Hearts' Bobby Burns is studying for an Open University degree
Most footballers will tell you they never look beyond the next game, but Hearts teenager Bobby Burns is planning years ahead. He is studying for a degree in maths and business management whilst striving to force his way into the first team at Tynecastle Park. He clearly doesn't do things by halves.
The 19-year-old Northern Irishman left Glenavon last summer to sign a three-year Hearts contract. He spent the first half of the season loaned to Livingston – today’s Scottish Cup opponents – before being recalled earlier this month. He also sought to make the most of his academic abilities.
As head boy at St Malachy’s College on Belfast’s Antrim Road, Burns achieved three A grades in his AS Levels in 2017. He followed that up last year with two A* grades and another A in his A Levels. Which prompts the question: Is there anything this kid can’t do?
Actually, there is. He can’t play in the Scottish Premiership and study full-time towards a degree. There simply aren’t enough hours in the day. Hence Burns has enrolled in a part-time Open University course which will take six years to complete. He is admirably determined to ensure he provides himself with a safety net should football not work out.
“My school grades were alright, yeah,” he laughs. “If I wasn’t playing football now I would probably be at university doing maths or business or something. I really enjoyed school back home. I only left last year when I was 18.
“A lot of people from Northern Ireland come over here at 16 and don’t get much of an education and end up being homesick. So it was great for me to mature a bit more and also learn my trade over there. I have played 75 men’s games now. I don’t know what I’d be doing right now if I wasn’t playing. Maybe something to do with accountancy, although maybe that’s a bit too boring.”
Football was always the priority in his mind. “It never came down to football or a degree. Once I have finished playing I can always go back to that. Once I got my grades my view was to give football everything I have and see where it takes me. Then, if I get to 28 or whatever, I can just go back to university again. It might be a bit grim with my brothers all working but it’ll be alright.
“I’m doing an Open University course in maths and business management. I’m doing it part-time so it takes six years instead of three. I don’t know if the boys in the dressing room know any of this. They do now, right enough.
“I know Ryan Edwards and a couple of boys at Livingston are doing similar courses. It’s hard, it’s all Skype calls, but it’s a good balance. Most of the other boys are playing Fortnite after training so it’s a bit more worthwhile. It doesn’t take much of my time. The football is my priority so it only takes me a couple of hours a week. We normally get a Wednesday off so that’s when I sit down and look at it.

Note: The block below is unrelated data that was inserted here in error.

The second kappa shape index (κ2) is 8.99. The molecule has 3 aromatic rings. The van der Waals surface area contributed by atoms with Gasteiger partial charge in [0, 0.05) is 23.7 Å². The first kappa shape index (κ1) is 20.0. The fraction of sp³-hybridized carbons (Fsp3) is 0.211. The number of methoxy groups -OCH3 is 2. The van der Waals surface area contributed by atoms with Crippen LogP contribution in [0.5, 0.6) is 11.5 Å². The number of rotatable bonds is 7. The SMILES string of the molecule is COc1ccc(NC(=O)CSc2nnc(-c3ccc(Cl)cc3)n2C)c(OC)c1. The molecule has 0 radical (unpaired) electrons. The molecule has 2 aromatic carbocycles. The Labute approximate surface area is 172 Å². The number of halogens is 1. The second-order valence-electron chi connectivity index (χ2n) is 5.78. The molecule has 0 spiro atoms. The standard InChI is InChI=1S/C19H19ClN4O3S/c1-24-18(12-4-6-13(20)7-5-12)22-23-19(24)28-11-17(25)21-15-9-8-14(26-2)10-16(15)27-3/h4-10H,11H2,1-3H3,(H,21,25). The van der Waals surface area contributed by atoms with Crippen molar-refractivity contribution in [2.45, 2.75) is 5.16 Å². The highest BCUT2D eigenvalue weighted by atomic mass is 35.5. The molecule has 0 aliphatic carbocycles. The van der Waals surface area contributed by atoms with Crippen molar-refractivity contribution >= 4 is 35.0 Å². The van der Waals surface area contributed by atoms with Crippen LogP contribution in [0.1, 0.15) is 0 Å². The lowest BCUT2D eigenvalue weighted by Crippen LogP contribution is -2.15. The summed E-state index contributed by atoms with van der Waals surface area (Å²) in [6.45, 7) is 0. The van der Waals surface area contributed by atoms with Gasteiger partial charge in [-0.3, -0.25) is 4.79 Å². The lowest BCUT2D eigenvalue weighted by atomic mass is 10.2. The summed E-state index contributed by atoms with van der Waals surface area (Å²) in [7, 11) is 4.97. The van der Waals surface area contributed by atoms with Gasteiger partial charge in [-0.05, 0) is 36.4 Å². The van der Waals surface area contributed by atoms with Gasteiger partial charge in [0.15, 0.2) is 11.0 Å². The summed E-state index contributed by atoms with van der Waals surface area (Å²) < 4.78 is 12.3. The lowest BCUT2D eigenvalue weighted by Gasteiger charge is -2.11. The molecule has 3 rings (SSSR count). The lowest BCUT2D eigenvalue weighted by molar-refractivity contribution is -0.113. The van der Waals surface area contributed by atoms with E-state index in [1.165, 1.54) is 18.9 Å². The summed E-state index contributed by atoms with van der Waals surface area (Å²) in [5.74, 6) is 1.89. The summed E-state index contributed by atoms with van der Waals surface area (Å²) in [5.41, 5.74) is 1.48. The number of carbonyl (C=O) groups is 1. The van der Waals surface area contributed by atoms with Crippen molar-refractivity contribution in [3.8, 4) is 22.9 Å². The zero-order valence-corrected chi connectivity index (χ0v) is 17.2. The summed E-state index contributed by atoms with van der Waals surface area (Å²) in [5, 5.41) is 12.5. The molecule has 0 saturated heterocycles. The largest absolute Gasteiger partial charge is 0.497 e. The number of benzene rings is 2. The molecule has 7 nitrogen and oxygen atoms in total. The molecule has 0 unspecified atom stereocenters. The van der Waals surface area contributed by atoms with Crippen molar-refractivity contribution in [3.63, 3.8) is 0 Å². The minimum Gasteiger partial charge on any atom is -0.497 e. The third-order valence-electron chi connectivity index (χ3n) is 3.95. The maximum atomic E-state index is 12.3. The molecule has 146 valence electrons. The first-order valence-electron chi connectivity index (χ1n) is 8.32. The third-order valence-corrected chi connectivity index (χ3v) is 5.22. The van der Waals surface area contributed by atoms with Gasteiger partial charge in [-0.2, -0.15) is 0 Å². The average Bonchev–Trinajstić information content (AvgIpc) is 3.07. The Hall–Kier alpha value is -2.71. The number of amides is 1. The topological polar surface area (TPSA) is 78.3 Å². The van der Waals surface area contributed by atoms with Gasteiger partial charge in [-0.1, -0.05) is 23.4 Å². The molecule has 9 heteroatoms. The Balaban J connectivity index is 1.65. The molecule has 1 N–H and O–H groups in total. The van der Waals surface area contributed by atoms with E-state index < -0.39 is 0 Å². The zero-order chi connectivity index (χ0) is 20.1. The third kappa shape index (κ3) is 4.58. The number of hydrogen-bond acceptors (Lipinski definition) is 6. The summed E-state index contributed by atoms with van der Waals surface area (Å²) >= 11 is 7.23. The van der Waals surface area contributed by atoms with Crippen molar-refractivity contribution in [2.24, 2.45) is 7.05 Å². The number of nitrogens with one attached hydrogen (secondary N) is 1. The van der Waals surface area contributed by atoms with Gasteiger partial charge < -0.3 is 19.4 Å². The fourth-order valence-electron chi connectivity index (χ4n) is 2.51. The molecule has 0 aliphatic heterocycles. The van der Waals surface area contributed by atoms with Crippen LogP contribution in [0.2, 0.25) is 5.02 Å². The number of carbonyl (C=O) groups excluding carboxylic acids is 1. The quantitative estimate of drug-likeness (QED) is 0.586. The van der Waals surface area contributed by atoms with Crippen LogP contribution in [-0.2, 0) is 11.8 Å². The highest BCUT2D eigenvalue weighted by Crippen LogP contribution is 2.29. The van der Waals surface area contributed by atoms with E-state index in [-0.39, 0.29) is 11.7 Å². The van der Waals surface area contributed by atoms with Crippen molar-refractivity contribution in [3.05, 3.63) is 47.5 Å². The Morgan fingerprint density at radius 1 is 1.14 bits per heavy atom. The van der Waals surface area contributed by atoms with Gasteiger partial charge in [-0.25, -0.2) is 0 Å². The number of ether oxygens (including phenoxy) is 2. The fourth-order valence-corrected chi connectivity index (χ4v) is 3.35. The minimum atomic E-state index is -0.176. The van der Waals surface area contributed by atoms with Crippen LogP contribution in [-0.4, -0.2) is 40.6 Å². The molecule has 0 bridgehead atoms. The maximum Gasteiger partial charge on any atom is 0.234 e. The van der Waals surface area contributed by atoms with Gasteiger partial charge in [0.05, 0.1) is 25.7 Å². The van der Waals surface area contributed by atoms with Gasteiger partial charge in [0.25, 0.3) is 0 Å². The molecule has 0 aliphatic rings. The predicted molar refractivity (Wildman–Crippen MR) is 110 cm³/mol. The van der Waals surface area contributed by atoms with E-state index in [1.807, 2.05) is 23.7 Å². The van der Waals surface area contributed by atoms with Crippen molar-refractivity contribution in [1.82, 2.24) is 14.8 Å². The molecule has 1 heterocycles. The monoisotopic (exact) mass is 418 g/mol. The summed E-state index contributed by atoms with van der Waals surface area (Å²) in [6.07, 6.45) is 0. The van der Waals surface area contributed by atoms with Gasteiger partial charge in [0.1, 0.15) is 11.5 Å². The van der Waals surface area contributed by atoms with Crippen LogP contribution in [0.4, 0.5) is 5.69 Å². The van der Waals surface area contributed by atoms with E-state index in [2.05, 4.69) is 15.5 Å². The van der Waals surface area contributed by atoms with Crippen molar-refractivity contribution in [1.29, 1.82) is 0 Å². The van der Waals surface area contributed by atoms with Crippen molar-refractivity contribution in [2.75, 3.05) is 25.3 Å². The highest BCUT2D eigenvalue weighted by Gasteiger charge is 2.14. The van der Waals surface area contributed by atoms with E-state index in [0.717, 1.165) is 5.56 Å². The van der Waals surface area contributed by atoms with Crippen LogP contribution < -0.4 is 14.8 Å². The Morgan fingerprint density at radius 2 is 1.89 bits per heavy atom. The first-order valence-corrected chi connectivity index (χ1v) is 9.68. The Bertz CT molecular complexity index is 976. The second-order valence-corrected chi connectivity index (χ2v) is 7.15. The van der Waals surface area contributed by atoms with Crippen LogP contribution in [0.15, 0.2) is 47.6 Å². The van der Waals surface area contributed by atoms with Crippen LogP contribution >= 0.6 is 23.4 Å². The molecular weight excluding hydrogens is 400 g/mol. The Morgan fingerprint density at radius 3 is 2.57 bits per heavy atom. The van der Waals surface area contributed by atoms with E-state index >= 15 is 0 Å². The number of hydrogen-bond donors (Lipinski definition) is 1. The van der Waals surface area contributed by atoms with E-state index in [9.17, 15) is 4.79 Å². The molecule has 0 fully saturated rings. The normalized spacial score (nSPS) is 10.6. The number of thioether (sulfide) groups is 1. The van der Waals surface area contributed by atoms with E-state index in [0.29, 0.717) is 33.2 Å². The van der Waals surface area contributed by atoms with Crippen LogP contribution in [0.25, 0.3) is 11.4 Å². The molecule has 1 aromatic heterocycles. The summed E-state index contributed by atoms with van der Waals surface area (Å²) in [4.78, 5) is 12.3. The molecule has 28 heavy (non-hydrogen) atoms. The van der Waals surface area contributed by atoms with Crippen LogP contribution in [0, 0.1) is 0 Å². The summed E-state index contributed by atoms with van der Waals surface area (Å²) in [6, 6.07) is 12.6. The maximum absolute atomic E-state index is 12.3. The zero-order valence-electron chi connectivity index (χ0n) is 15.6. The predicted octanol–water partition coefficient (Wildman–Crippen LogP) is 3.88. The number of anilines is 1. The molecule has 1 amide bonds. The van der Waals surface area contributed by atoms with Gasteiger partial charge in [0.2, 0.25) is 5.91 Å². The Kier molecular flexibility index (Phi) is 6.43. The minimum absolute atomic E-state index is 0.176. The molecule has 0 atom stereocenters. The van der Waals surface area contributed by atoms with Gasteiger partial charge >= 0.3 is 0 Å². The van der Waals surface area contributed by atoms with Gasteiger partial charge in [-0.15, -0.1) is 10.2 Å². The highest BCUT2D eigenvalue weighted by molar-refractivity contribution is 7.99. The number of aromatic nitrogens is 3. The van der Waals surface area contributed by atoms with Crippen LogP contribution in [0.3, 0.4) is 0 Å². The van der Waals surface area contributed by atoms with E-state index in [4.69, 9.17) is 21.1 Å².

“Very few people earn enough money during their football career to retire off it these days. So it’s good to have a back-up plan. I have a three-year contract here but you never know when you might finish, even with an injury. So my brains are probably more in my head than my feet.”
Highlighting the worth of academic studies over video games suggests he is certainly switched on upstairs. Yet there is plenty talent in both feet, too. He impressed enough at Livingston to be called into Northern Ireland’s senior squad for the first time and is now determined to make an impact at Hearts.
Today’s fourth-round tie at Tynecastle is the first competitive fixture since Burns rejoined his parent club. “It had to happen, I guess,” he smiles. “I really enjoyed my time at Livingston. I never really got to say goodbye because I left during the winter break, so I am looking forward to it. The banter has started already.
“I spoke with the gaffer [Craig Levein] and we discussed what might happen if I came back. I played a decent amount at Livingston but we agreed it was best to come back and try to push into the team. The manager has told me I will get a chance.”
He is also intelligent enough to realise Hearts’ cup potential despite being a relative newcomer. “I was at Livingston but I went to the [Betfred Cup semi-final] Hearts v Celtic game at Murrayfield and the atmosphere was great. You strive for those big days. It would be fantastic to get to another semi-final or a final and maybe go one better and win it.
“You could see how big a club this is on a day like that. The Scottish Cup is the one we’d love to win but we’ve probably been given the hardest draw of the lot.”